Do you ever get sick of the comparisons?
Yeah I do. It’s one of those things that has stuck with me since it happened and unfortunately a lot of people – but I understand it, like, what I was going to say was unfortunately a lot of people make that comparison and because of that, unfortunately I’m put under the microscope a lot more than other artists and I’m kind of critiqued a lot harder just because of that and I don’t feel as though that’s fair. But having said that, I’m appreciative that that comparison is there because you can’t avoid that, you know, like, Prince‘s music played such an integral part of my like, musical DNA and my development as a musician and even meeting him from then just made that all the more like – just increased that all the more in the way that I can’t really escape that comparison now, particularly when I have that connection with him. So it’s – I do get sick of it, only because I feel as though people place too much importance on it and people see it for something – they take it too seriously, basically. You know, I love music and I love all styles of music but there’s so much stuff I do that doesn’t sound anything like Prince. But there’s a bunch of stuff I do that does. So I think a lot of people lean on that a lot, particularly in the media. I understand it, because obviously in journalism and all that kind of stuff you kind of have to have that connection for people to really understand the article or understand what exactly what the artist is trying to portray and how you’re writing it and stuff. So I completely understand that that connection needs to be there and that comparison needs to be there. At the end of the day, it does help me, but it does make it harder for me to escape that, the longer that people make a big deal about it. Does that make sense?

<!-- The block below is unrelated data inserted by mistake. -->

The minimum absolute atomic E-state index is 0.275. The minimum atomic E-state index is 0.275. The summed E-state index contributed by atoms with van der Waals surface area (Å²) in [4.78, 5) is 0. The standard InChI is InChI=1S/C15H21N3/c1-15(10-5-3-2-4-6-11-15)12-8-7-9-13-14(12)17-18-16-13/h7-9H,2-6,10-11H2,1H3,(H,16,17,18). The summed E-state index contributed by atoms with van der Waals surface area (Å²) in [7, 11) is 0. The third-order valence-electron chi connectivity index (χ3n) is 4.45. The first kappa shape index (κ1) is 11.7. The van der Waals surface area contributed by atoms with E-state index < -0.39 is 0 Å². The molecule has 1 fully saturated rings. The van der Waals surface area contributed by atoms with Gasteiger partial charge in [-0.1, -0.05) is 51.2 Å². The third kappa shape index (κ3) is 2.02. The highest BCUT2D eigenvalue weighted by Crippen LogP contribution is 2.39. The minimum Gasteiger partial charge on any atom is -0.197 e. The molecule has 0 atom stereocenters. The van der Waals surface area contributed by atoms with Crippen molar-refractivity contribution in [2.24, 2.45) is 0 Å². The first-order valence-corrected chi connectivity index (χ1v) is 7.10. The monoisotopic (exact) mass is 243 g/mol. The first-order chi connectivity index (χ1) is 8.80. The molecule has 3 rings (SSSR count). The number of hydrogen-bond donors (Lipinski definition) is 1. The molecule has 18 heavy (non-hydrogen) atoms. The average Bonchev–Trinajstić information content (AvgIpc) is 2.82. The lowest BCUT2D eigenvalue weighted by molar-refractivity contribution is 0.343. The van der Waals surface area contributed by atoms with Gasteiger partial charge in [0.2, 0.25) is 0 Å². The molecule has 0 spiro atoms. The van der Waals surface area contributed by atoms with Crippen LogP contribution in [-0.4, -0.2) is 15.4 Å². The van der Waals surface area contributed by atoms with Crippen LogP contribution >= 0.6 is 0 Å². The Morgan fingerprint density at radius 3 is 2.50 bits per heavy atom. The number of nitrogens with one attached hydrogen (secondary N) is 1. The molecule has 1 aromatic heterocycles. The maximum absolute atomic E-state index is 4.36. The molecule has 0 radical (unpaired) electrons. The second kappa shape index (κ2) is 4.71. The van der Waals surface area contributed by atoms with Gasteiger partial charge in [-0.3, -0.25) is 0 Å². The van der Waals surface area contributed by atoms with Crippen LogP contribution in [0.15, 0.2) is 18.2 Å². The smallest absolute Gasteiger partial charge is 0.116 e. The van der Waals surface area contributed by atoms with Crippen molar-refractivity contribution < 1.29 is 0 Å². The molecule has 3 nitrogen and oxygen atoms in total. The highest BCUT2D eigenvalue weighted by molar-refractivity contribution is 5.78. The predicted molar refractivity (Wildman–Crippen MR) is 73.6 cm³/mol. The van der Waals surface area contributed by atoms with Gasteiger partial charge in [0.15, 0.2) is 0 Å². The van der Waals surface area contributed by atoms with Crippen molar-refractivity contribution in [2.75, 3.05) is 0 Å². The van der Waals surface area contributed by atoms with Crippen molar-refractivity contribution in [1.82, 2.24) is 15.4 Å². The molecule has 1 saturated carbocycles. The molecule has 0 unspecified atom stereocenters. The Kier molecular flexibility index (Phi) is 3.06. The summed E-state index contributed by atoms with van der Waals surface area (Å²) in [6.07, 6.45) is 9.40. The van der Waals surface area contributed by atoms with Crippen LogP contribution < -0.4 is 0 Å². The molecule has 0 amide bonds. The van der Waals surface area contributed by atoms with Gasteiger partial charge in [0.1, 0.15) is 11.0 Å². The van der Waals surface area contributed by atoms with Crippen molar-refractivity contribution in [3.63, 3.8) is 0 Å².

unfortunately I’m put under the microscope a lot more than other artists…

For sure. Sounds like there’s a lot of pressure attached to it.
Yeah, that’s pretty much hitting the nail on the head. Like, basically all I just said was to say that I feel a lot more pressure as an artist that maybe I shouldn’t have had, particularly for the last, you know, three years. So yeah, it is a lot more pressure.

Do you have any hobbies, hidden talents or major interests outside of music?
Um, hidden talents, like before I was doing music I was designing websites. So like, that was my work, so I did that in uni and stuff. I think a lot of my talents kind of are built around working with computers, like I’m really good with computers. Like I used to make and build computers or build PCs when I was a kid, like back before, well I believe, like earlier than a lot of people do it. I was about 10 or 11 years old and I was building computers. So that was always an interest with me and it’s always a hobby and I’m always into technology and things like that. So I think hidden talents, people would be surprised to see how much of a computer whiz I am (laughs) so yeah. Apart from that, probably not. I can’t think of any other hidden talents right now that I have. But there probably is, but I just can’t like – I can’t remember.

So do you feel like it’s a case of what you see is what you get, with you?